Comparing with the previous pay-as-you-go, the current system improved funds’ investment returns and the final amount of the individual accounts. Chileans question the fairness of the system— some private entity gets profits from “the people” pensions contributions. Also, the Chileans criticize the difference between civilian and military pensions and the fact that the pension amount is correlated with working life earnings instead of a defined one.
France: attaching the symptoms but not the disease
France has a complex system. It is a pay-as-you-go model with 42 separate pension schemes. France has the biggest government in the OECD. It spends 53% of the country’s GDP and the public pension spending is 13.8% of GDP. The OECD’s average is 8.2. The retirement age is 61. The OECD’s average is 64.3. France’s life expectancy is one of the highest in developed countries at 82 years. The problem seems to be the financial sustainability of the French pension system.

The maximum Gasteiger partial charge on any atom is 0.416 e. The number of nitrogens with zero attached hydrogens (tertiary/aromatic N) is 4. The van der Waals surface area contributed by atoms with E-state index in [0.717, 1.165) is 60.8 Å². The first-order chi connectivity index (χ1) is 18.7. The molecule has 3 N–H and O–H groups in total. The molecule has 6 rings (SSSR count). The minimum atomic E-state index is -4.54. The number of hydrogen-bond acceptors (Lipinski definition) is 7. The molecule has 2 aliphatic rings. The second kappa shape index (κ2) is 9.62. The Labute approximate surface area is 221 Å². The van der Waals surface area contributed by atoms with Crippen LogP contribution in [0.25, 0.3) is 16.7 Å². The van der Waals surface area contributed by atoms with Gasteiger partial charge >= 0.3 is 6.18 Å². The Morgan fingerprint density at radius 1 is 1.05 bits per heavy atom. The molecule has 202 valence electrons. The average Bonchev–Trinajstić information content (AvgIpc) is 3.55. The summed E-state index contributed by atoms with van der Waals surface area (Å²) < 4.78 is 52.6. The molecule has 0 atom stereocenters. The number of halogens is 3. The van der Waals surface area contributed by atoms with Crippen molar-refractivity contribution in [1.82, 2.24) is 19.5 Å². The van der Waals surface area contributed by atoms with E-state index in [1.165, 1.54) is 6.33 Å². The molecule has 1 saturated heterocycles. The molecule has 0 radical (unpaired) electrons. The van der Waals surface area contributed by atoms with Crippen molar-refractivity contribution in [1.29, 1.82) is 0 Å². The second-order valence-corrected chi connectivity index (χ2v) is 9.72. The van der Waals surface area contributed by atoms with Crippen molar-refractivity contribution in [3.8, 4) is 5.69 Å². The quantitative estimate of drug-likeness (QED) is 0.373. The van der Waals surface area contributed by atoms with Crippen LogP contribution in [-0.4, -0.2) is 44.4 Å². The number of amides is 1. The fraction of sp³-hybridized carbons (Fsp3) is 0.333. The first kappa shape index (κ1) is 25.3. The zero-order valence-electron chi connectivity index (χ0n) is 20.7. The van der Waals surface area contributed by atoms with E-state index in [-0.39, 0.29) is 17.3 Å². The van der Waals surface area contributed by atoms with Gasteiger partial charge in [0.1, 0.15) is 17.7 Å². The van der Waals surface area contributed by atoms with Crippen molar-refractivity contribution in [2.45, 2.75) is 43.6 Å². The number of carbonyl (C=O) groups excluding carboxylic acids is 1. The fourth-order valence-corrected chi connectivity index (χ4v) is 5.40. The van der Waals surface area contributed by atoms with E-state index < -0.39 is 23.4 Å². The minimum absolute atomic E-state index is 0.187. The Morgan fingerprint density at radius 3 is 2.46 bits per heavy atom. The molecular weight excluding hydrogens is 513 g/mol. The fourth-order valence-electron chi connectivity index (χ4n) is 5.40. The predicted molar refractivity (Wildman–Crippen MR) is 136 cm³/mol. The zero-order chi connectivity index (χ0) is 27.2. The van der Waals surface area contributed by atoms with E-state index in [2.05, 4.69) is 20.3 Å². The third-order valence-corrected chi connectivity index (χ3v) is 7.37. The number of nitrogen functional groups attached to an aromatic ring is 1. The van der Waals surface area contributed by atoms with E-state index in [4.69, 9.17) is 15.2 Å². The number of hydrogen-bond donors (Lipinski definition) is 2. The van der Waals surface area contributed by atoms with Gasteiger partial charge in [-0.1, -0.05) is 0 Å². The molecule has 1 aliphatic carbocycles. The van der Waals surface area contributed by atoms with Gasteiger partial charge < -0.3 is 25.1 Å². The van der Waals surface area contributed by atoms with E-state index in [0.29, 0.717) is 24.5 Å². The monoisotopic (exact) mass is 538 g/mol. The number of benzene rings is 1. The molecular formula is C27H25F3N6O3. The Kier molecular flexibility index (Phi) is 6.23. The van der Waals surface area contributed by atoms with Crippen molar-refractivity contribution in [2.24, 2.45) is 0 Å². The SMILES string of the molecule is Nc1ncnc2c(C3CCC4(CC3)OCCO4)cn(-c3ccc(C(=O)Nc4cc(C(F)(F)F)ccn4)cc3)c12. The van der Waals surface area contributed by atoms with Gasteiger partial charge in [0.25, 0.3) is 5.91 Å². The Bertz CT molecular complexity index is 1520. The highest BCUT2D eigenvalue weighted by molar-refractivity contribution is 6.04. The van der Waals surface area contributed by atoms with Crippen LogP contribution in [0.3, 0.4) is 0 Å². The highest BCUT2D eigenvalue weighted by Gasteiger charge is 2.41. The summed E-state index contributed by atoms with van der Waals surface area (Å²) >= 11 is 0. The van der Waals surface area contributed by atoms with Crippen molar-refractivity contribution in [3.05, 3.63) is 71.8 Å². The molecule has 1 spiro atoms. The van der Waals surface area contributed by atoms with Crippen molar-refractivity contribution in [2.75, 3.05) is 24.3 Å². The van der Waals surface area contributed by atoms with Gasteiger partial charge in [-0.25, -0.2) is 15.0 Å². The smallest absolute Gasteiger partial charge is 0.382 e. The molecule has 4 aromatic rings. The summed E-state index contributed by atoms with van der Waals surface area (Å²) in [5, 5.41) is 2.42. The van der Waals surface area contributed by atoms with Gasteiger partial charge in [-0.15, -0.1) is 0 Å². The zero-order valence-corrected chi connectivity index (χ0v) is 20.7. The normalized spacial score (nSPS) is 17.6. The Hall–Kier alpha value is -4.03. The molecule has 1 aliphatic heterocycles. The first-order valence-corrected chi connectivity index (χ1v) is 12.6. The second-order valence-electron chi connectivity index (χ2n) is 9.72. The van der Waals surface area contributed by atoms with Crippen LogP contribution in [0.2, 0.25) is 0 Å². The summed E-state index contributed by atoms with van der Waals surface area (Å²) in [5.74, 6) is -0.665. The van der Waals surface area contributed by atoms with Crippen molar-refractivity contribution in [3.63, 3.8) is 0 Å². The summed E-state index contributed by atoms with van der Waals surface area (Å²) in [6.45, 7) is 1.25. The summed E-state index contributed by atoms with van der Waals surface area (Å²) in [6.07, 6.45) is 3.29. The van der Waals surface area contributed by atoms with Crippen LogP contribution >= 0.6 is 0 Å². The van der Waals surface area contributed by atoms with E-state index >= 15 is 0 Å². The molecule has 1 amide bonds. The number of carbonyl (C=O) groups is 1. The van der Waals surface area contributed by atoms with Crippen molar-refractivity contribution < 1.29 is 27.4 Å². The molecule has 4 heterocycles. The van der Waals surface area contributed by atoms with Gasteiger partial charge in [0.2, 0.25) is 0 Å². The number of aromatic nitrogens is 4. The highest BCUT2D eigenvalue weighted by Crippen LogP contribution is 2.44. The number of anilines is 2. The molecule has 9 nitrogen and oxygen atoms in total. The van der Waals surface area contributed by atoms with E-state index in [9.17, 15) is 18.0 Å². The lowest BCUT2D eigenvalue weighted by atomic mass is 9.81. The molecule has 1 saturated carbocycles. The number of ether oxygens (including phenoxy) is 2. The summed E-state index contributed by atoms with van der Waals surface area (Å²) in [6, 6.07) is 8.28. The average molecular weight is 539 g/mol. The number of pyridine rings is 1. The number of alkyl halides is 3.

Reforming a pension system to make it more sustainable implies, at least, the postponement of the retirement age, increase the return over the investment of the pensions funds, and increase the individual contribution during each person’s working life. Additionally, it is crucial to define what to do with these additional savings. The modification announced by Édouard Philippe, the prime minister of France, in December 2019, contemplates the replacement of the 42 schemes, eliminating those with special privileges. It will also increase the mandatory retirement age to 62, and will give incentives to postpone it even further —ideally until 64, as well as a minimum monthly pension of €1.000.